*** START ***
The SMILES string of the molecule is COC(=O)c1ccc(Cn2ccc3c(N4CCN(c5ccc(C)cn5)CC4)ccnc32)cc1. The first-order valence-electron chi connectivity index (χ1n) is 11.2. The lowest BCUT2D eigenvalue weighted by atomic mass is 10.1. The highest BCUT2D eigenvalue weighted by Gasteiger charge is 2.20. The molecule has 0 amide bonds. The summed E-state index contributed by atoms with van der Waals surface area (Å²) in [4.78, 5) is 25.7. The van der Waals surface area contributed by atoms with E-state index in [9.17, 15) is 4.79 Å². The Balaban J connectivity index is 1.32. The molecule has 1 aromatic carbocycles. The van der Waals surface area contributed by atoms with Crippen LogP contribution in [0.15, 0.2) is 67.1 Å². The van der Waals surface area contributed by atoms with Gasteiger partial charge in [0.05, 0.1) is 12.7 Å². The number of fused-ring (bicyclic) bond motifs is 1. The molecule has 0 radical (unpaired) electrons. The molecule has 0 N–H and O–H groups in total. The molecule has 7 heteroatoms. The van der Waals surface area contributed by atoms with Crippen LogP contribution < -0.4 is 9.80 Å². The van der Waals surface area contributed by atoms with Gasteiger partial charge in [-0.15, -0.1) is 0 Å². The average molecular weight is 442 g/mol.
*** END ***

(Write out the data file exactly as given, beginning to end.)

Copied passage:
The SMILES string of the molecule is COC(=O)c1ccc(Cn2ccc3c(N4CCN(c5ccc(C)cn5)CC4)ccnc32)cc1. The first-order valence-electron chi connectivity index (χ1n) is 11.2. The lowest BCUT2D eigenvalue weighted by atomic mass is 10.1. The highest BCUT2D eigenvalue weighted by Gasteiger charge is 2.20. The molecule has 0 amide bonds. The summed E-state index contributed by atoms with van der Waals surface area (Å²) in [4.78, 5) is 25.7. The van der Waals surface area contributed by atoms with E-state index in [9.17, 15) is 4.79 Å². The Balaban J connectivity index is 1.32. The molecule has 1 aromatic carbocycles. The van der Waals surface area contributed by atoms with Crippen LogP contribution in [0.15, 0.2) is 67.1 Å². The van der Waals surface area contributed by atoms with Gasteiger partial charge in [0.05, 0.1) is 12.7 Å². The number of fused-ring (bicyclic) bond motifs is 1. The molecule has 0 radical (unpaired) electrons. The molecule has 0 N–H and O–H groups in total. The molecule has 7 heteroatoms. The van der Waals surface area contributed by atoms with Crippen LogP contribution < -0.4 is 9.80 Å². The van der Waals surface area contributed by atoms with Gasteiger partial charge in [-0.15, -0.1) is 0 Å². The average molecular weight is 442 g/mol.